North Korea said on Sunday it was ready to sink a U.S. aircraft carrier to demonstrate its military might, as two Japanese navy ships joined a U.S. carrier group for exercises in the western Pacific.

Two Japanese destroyers have joined an American aircraft carrier headed toward the Korean peninsula.

The Japanese warships, the Samidare and Ashigara, left western Japan Friday to join the Carl Vinson. The vessels of the two countries began joint exercises Sunday in the Western Pacific.

The USS Carl Vinson carrier strike group, which includes a guided-missile cruiser and a guided missile destroyer, was diverted from its trip to Australia by U.S. President Donald Trump, as tensions rise in the Korean peninsula over North Korea’s ballistic missile and nuclear tests.

It was not immediately clear how long the Japanese destroyers would sail alongside the U.S. carrier group.

U.S. President Donald Trump ordered the USS Carl Vinson carrier strike group to sail to waters off the Korean peninsula in response to rising tension over the North’s nuclear and missile tests, and its threats to attack the United States and its Asian allies.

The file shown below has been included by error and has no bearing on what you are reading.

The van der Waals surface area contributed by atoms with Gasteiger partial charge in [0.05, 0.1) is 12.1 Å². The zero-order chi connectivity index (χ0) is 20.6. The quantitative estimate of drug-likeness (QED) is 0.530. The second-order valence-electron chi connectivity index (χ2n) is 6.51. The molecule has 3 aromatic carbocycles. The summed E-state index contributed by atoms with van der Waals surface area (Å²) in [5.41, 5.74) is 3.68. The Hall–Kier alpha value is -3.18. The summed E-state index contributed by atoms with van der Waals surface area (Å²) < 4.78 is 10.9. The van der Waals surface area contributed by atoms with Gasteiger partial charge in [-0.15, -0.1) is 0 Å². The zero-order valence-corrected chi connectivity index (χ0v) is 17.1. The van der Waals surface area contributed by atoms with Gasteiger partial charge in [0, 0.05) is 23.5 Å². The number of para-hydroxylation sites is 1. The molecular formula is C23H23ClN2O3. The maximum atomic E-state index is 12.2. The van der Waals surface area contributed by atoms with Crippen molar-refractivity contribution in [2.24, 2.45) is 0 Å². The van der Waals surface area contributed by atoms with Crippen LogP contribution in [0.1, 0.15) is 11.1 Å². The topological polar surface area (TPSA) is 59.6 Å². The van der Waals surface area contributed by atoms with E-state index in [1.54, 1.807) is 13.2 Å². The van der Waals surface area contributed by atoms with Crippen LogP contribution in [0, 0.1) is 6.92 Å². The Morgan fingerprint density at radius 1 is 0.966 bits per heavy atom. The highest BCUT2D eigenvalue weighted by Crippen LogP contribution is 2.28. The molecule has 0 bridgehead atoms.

The United States has not specified where the carrier strike group is as it approaches the area. U.S. Vice President Mike Pence said on Saturday it would arrive “within days” but gave no other details.

North Korea remained defiant.

“Our revolutionary forces are combat-ready to sink a U.S. nuclear powered aircraft carrier with a single strike,” the Rodong Sinmun, the newspaper of the North’s ruling Workers’ Party, said in a commentary.

The paper likened the aircraft carrier to a “gross animal” and said a strike on it would be “an actual example to show our military’s force”.

The commentary was carried on page three of the newspaper, after a two-page feature about leader Kim Jong Un inspecting a pig farm.

North Korea will mark the 85th anniversary of the foundation of its Korean People’s Army on Tuesday.

It has in the past marked important anniversaries with tests of its weapons.